Pete Townshend Sells Catalog For An Estimated $100 Million

Written by February 17th, 2012 at 4:42 pm

On January 24th, Spirit Music Group obtained all of the publishing rights to The Who’s immense catalog via the band’s chief songwriter, Pete Townshend. The catalog includes approximately 400 songs, which encompasses the entirety of Townshend’s writings over the last 50 some odd years.

Although neither of the parties has disclosed how much the deal went down for officially, some industry insiders suspect that it may have exceeded $100 million.

Townshend has expressed that he plans to utilize this money to fund “new works” rather than having to rely on tour revenue in the coming years. Some have speculated this may mean a revitalized look at his seemingly dormant rock opera, Floss, which he announced work on back in 2009.

For Townshend, his new partnership with Spirit Music Group could mean a hefty addition to his income. As a relatively small publishing firm based out of New York, Spirit Music Group is known for their substantial catalog – which includes works from artists ranging from The Grateful Dead to Lou Reed – and their ability to successfully place songs. While Townshend has already found success in placing his songs on popular TV shows such as CSI and some various other commercials over the years, Spirit Music Group has even bigger plans for the catalog with hopes of getting far more than just “the big hits” placed.

Also in the works for Townshend over the next year is a Quadrophenia tour, expected to kick off in early November, and the release of his highly anticipated memoir, tentatively entitled, Who He?

  • Penelope Keith

    I feel like I’m the only one who thinks this is a terrible thing. What happened to music having meaning beyond making money? I’m sorry, but “placing” songs like Bargain in commercials is actually sickening… for people who feel that music is not about selling shite. I remember when rock was about rebellion and idealism and art for art’s sake, not sucking the teat of the capitalist machine. Yes, we all love the almighty dollar. But how much money does an aging rock star really need?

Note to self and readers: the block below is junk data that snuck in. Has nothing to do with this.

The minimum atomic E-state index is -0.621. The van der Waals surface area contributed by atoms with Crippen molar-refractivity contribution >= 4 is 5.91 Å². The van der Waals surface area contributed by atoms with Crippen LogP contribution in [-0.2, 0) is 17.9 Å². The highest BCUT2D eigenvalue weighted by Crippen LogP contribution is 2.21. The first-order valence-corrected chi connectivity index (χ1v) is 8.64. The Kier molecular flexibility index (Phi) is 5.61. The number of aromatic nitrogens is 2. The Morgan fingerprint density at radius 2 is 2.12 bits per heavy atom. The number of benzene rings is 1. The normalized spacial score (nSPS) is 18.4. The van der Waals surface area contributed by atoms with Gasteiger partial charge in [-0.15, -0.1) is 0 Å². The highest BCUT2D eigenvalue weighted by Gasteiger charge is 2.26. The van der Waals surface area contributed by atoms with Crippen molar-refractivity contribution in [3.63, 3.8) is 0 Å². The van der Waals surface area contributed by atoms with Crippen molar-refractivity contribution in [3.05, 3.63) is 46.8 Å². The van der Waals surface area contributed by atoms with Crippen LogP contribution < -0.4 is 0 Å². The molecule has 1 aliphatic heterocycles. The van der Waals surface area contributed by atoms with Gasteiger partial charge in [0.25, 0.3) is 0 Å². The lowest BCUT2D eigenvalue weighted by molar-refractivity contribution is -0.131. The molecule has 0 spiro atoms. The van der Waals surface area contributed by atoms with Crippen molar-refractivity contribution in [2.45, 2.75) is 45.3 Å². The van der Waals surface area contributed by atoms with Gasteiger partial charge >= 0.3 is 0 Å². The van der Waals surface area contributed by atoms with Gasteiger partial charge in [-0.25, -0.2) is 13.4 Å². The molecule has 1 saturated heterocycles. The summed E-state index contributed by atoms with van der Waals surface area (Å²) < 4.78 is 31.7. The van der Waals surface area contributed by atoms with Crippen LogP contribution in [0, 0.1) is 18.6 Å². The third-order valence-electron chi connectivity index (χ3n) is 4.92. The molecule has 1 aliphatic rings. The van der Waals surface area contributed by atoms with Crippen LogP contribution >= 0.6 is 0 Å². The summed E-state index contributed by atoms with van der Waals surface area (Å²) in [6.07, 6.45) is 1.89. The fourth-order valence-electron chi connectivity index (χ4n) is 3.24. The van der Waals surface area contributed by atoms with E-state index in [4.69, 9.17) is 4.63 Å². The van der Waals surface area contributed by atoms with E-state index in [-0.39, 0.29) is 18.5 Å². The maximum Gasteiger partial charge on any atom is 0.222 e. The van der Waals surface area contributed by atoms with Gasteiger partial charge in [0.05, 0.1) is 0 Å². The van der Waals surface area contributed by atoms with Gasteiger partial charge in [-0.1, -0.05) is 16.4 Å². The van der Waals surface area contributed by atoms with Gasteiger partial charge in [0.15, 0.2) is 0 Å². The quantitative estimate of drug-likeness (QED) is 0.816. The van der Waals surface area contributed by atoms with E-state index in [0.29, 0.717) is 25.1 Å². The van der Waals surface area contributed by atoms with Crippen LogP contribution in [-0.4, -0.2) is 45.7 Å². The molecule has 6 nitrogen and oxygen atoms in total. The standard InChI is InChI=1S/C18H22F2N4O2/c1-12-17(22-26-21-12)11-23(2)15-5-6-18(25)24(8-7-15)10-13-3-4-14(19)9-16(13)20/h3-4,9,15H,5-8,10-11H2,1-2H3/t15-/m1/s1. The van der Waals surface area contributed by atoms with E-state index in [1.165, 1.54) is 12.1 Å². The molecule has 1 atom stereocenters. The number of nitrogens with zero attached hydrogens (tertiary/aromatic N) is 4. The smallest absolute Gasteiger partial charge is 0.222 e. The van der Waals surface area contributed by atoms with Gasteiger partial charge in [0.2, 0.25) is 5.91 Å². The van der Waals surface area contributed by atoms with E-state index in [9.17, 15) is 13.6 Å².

For Who fans, this sell-out is a big “F— You” for believing in the passion of the words of these songs. Really, nowadays Baba O’Reilly and Won’t Get Fooled Again are only good for shilling TV crap? For shame, Townshend. Your ambivalence towards your art over the years has been a real roller-coaster ride for fans, but this takes the cake. To quote Pete: “The song was meant to let politicians and revolutionaries alike know that what lay in the centre of my life was not for sale.” That feeling didn’t last long! Hey, if the transaction were going to help make world a better place, maybe. But making the rich richer and turning anthems of individuality and poignant emotion into commercials? What’s next? Blue, Red & Grey selling tampons?

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